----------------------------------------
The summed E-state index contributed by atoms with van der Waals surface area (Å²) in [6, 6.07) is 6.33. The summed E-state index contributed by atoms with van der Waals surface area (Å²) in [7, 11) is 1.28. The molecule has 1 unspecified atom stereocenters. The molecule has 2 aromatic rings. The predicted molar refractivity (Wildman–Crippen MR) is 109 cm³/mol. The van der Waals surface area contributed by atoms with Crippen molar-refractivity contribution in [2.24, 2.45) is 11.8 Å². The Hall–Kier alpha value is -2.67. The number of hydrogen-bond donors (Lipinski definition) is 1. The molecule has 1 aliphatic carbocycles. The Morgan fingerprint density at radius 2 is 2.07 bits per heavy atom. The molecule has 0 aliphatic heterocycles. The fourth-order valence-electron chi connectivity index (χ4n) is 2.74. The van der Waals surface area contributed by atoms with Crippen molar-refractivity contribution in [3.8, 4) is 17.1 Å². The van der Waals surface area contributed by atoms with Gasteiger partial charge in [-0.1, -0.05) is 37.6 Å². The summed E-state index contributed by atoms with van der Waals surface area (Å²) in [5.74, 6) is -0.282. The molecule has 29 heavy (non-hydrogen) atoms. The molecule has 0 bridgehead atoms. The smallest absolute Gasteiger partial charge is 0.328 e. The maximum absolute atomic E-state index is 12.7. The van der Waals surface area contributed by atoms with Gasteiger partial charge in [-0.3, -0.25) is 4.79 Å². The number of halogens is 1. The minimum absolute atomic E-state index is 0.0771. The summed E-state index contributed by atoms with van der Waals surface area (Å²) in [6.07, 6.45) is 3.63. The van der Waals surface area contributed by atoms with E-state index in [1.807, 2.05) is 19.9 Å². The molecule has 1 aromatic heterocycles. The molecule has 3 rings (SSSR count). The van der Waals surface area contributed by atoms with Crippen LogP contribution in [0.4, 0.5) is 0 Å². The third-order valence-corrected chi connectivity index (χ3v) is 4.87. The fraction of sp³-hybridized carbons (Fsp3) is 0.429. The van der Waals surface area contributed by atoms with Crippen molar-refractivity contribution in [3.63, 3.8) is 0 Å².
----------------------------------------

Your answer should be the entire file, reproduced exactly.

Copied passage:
The summed E-state index contributed by atoms with van der Waals surface area (Å²) in [6, 6.07) is 6.33. The summed E-state index contributed by atoms with van der Waals surface area (Å²) in [7, 11) is 1.28. The molecule has 1 unspecified atom stereocenters. The molecule has 2 aromatic rings. The predicted molar refractivity (Wildman–Crippen MR) is 109 cm³/mol. The van der Waals surface area contributed by atoms with Crippen molar-refractivity contribution in [2.24, 2.45) is 11.8 Å². The Hall–Kier alpha value is -2.67. The number of hydrogen-bond donors (Lipinski definition) is 1. The molecule has 1 aliphatic carbocycles. The Morgan fingerprint density at radius 2 is 2.07 bits per heavy atom. The molecule has 0 aliphatic heterocycles. The fourth-order valence-electron chi connectivity index (χ4n) is 2.74. The van der Waals surface area contributed by atoms with Crippen molar-refractivity contribution in [3.8, 4) is 17.1 Å². The van der Waals surface area contributed by atoms with Gasteiger partial charge in [-0.1, -0.05) is 37.6 Å². The summed E-state index contributed by atoms with van der Waals surface area (Å²) in [5.74, 6) is -0.282. The molecule has 29 heavy (non-hydrogen) atoms. The molecule has 0 bridgehead atoms. The smallest absolute Gasteiger partial charge is 0.328 e. The maximum absolute atomic E-state index is 12.7. The van der Waals surface area contributed by atoms with Gasteiger partial charge in [-0.3, -0.25) is 4.79 Å². The number of halogens is 1. The minimum absolute atomic E-state index is 0.0771. The summed E-state index contributed by atoms with van der Waals surface area (Å²) in [6.07, 6.45) is 3.63. The van der Waals surface area contributed by atoms with E-state index in [1.807, 2.05) is 19.9 Å². The molecule has 1 aromatic heterocycles. The molecule has 3 rings (SSSR count). The van der Waals surface area contributed by atoms with Crippen LogP contribution in [0.4, 0.5) is 0 Å². The third-order valence-corrected chi connectivity index (χ3v) is 4.87. The fraction of sp³-hybridized carbons (Fsp3) is 0.429. The van der Waals surface area contributed by atoms with Crippen molar-refractivity contribution in [3.63, 3.8) is 0 Å².